By: Shai Agmon
This guitar lesson is about the Lydian dominant scale that is a very common scale used in jazz and fusion music, and has a very unique, easy to recognize character, which characterizes a lot of fusion players, such as Allan Holdsworth and Frank Gambale.
The scale is actually a mode of the harmonic minor scale, and is a combination of the Lydian mode, and the Dominant mode:
Lydian mode is a major scale with a #4
Dominant mode is a major scale with a b7
So, the Lydian dominant scale/mode is actually a major scale with both #4 and b7 which makes its structure: 1,2,3,#4,5,6,b7. For example, in the key of C the scale would be : C,D,E,F#,G,A,Bb
The first example is audio-only and is of a short improvisation I did using C Lydian dominant and Eb Lydian dominant scales
You can immediately recognize its dark and mysterious sound that is heard a lot in fusion. However, it is also used a lot in different contexts in many musical genres: from bebop and classical jazz to flamenco, modal jazz and progressive rock/metal.
The Lydian dominant works on chords which has either b7, #11 (#4) , or both. In this example I am showing the chord progression I have used for the first example: the chords are C7#11 and E7#11, and I am also adding the 13 from time to time.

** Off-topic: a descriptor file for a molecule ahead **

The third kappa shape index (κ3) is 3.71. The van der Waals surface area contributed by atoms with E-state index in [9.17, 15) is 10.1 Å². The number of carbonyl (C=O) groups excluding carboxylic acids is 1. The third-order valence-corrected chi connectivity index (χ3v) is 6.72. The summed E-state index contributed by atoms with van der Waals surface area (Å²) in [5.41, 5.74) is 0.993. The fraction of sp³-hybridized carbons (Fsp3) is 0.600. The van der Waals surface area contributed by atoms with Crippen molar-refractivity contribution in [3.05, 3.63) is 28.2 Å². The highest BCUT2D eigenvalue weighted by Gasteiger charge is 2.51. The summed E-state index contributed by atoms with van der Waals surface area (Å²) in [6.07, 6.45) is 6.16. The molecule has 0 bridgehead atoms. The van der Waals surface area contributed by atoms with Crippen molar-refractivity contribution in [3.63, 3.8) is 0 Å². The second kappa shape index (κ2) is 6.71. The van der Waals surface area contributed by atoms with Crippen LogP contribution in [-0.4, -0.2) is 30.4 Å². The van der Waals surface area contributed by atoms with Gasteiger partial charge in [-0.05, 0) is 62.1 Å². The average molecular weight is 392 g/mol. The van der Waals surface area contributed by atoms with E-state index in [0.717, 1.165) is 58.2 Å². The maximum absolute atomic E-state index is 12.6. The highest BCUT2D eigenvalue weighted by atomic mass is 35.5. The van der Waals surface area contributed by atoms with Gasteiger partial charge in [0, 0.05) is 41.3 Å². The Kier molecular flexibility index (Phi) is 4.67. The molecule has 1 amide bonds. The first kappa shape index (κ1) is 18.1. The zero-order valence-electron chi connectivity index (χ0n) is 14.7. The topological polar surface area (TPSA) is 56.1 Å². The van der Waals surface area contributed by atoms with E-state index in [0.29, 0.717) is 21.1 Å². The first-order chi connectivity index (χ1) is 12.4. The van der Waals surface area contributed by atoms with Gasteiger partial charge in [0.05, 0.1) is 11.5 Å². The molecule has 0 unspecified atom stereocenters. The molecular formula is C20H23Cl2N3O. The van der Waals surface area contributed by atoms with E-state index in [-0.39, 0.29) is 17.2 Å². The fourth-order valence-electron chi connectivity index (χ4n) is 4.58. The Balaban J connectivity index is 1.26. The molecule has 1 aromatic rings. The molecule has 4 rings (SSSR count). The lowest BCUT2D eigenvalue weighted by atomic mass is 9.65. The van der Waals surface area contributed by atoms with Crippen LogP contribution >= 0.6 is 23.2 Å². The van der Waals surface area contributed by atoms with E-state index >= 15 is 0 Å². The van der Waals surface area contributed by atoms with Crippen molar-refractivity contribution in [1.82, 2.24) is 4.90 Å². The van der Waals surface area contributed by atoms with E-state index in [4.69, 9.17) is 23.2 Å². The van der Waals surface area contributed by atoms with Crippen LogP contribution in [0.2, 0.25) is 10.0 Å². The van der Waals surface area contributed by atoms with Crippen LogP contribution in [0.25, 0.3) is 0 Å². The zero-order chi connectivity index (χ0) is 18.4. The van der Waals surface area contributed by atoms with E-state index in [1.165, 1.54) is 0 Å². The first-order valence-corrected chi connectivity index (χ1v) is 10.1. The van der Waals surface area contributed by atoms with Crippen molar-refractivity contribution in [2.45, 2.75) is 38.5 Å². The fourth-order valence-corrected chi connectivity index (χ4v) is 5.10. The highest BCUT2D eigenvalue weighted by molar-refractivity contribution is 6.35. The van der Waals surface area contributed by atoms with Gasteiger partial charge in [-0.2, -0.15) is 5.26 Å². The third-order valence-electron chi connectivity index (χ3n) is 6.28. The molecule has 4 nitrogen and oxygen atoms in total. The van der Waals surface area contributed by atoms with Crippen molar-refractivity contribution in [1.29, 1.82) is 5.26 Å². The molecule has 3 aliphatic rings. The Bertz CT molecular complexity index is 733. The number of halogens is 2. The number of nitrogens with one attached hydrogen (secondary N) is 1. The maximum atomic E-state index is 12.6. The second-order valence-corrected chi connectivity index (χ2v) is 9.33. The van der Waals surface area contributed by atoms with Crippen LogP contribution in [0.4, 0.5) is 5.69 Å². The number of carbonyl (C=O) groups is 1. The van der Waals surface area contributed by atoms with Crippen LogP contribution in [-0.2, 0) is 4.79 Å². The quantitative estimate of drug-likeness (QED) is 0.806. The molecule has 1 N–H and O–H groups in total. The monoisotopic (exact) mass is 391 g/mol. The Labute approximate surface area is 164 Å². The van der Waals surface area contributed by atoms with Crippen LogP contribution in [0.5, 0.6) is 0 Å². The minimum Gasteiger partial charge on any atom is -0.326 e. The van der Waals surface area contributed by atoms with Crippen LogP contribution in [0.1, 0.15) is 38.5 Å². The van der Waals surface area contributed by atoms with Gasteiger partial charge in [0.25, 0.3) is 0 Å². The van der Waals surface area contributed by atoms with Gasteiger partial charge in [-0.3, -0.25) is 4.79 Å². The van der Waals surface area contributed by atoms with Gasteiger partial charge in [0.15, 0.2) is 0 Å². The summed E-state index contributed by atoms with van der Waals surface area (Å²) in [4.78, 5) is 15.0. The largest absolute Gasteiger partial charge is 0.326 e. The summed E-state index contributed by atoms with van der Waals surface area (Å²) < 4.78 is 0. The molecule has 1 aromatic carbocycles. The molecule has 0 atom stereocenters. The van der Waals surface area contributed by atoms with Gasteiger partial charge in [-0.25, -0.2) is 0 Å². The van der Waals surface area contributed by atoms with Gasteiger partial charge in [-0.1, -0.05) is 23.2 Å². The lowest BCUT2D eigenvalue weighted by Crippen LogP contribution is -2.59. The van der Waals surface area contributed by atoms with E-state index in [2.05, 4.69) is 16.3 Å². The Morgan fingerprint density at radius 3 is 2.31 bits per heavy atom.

Notice that my guitar is tuned to drop C, so in case you’re on standard tuning move everything two frets down, and the 6th string 4four frets down- it will actually be easier for you to play that way :
The next example #3, is a C Lydian dominant scalar passage (looks like D in the tabs, but that’s because I’m tuned a whole step lower) that immediately spices up the solo with some odd, dark fusion sound. It can also work great on regular major chords that function as Lydian in the current chord progression, as long as it doesn’t have the maj7 or flat 11 in it:
Notice that in the last beat I also used the b9 (C#) once, to give a taste of the dim scale sound. The Diminished scale has some similarities to the Lydian dominant (because the Lydian dominant also contains a tetra chord of Half step-Whole step-Half step, which doesn’t exist in diatonic scales), so they might be combined in a lot of situations.
Okay, the next example (Example #4) is a combination of alternate picking and legato, with a more pattern like sound that can work great with distortion. This type of lick is highly used by progressive rock and metal bands, and usually might be used as a bridge or a part of an instrumental section in a song.
This final example (Example #5) is a set of very easy to play (relatively) legato triplets, which makes a simple sequence in the Lydian dominant scale. In the video example, I played it in two scales: C and Eb, with the chords C7#11 and Eb7#11, respectively.
Hope this was useful; feel free to approach me if you have any questions or interest in additional information! And check out my new FB artist page for updates HERE!
About Shai Agmon: Shai Agmon is a guitarist, pianist and composer from Israel, performing with local rock and folk musicians. He is currently working on his first solo album, planned to be released in 2014. His music is very eclectic and combines influences from rock, latin, Flamenco, orchestral and modal jazz music. Initial recordings and sketches can be heard HERE.